On Tuesday, we brought you the squirm-inducing revelation from its pages that Specter thought vice presidential candidate Sarah Palin “radiated sensuality.”
For those who can’t get enough hotness from Arlen, here’s more:
He has seen Ted Kennedy naked (p. 67). “For years when [people] groused about Senate perks, I’d reply, ‘You wouldn’t say that if you had to see Ted Kennedy naked in the gym.’ ”
More naked Teddy (p. 40): “It was in the whirlpool . . . in 2008 . . . when Ted Kennedy came over and climbed into the bath. Kennedy was one of the Senate’s giants, in many ways. It was as though a giant walrus had plunged into the sea, causing the level to swell.”
And then there’s this (p. 226) on Sen. John Thune (R-S.D.): “John Thune, who looked like a movie star in or out of clothes, was constantly stretching. His lanky body seemed to have some kinks to iron out.”
And also this (p.68): Senate-gym protocol apparently calls for waiting your turn for a massage — but an unnamed colleague broke the unwritten rules. “I was walking undressed to the last [massage] table. Another senator, also naked, walked briskly, perhaps at a slight run, and slipped ahead of me. That was something senators just don’t do,” Specter wrote.
For those not into naked senators, he writes:
In 2000, soon-to-be-vice-president Cheney (p.65) dined with Specter in the senator’s hideaway office. “I worried when he ordered fried chicken, after just suffering his fourth heart attack. But he devoured the bird, even dropping a piece that left a stain on the white carpet,” he wrote.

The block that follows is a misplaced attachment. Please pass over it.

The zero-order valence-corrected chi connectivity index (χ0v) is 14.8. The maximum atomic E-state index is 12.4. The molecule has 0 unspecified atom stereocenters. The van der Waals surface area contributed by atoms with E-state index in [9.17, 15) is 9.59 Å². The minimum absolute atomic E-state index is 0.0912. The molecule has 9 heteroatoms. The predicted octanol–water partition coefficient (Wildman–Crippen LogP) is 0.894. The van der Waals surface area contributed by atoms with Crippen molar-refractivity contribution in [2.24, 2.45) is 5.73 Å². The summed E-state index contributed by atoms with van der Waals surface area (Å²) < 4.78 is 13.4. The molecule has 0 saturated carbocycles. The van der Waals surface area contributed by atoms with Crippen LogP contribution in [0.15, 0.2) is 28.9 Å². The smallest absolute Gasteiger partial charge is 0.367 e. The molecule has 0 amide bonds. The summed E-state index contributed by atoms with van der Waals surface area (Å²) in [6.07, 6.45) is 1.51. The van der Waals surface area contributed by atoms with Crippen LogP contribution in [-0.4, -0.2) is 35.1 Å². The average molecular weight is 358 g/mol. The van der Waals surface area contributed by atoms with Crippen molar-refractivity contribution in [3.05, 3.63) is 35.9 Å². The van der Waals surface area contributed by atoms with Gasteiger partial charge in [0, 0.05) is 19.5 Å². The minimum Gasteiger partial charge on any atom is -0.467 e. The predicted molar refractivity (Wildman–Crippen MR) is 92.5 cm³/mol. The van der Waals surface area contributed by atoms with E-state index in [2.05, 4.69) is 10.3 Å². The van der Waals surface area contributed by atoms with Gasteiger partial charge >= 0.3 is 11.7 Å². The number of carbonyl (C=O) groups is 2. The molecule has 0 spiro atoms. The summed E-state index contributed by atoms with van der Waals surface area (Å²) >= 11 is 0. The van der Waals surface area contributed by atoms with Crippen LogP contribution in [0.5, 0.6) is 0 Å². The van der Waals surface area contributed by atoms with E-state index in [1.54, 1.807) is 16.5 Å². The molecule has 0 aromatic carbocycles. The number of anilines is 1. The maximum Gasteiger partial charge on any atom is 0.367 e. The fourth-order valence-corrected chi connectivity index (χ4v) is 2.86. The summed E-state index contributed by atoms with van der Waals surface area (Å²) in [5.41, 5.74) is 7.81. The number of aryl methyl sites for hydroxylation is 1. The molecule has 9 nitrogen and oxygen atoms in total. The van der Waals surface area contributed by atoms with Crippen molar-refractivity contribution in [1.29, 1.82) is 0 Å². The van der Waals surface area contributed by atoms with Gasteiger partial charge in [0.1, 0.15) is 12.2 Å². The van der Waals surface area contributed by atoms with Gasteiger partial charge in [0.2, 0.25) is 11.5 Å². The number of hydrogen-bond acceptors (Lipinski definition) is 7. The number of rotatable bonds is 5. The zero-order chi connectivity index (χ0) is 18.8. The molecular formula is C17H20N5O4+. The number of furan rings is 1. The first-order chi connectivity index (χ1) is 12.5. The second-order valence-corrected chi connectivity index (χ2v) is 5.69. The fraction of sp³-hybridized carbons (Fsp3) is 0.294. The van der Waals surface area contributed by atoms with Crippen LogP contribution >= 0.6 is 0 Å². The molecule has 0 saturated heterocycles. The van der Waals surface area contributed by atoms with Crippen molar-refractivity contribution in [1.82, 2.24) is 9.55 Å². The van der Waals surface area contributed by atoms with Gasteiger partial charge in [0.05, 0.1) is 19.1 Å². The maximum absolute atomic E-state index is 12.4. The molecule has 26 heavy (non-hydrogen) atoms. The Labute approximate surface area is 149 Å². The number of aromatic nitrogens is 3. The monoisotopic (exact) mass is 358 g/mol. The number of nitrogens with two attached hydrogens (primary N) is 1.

And Ben Bernanke dresses like a “hobo” (p. 75). Specter, a natty dresser himself, ran into the Fed chairman at a Phillies-Nationals game at RFK Stadium. “I saw a bearded man in scruffy blue jeans, a baseball cap obscuring most of his face. He looked like a hobo.”
Etch a what?
A new poll offers further proof that, yes, the Washington media live in a bubble.
The uproar over Mitt Romney adviser Eric Fehrnstrom’s Etch a Sketch comment last week — that the GOP presidential candidate’s conservative stances will shift if he wins the nomination — was intense.
The gaffe dominated the news for days. Rivals Rick Santorum and Newt Gingrich brandished the plastic toys at televised campaign events — even handing them out at rallies — to highlight their accusations that Romney is not a true conservative and that he flips and flops more than that freshly caught fish in the bottom of your bass boat.
But despite all the hoopla, all that grave chin-stroking about the potential implications, a Pew Research Center poll taken last week and released Tuesday found that fewer than half of those surveyed, about 44 percent, had even heard about Fehrnstrom’s comment. What’s more, among those who had, not all that much was changed.
The survey found that 8 percent of Republicans said the remark would make them less likely to support Romney.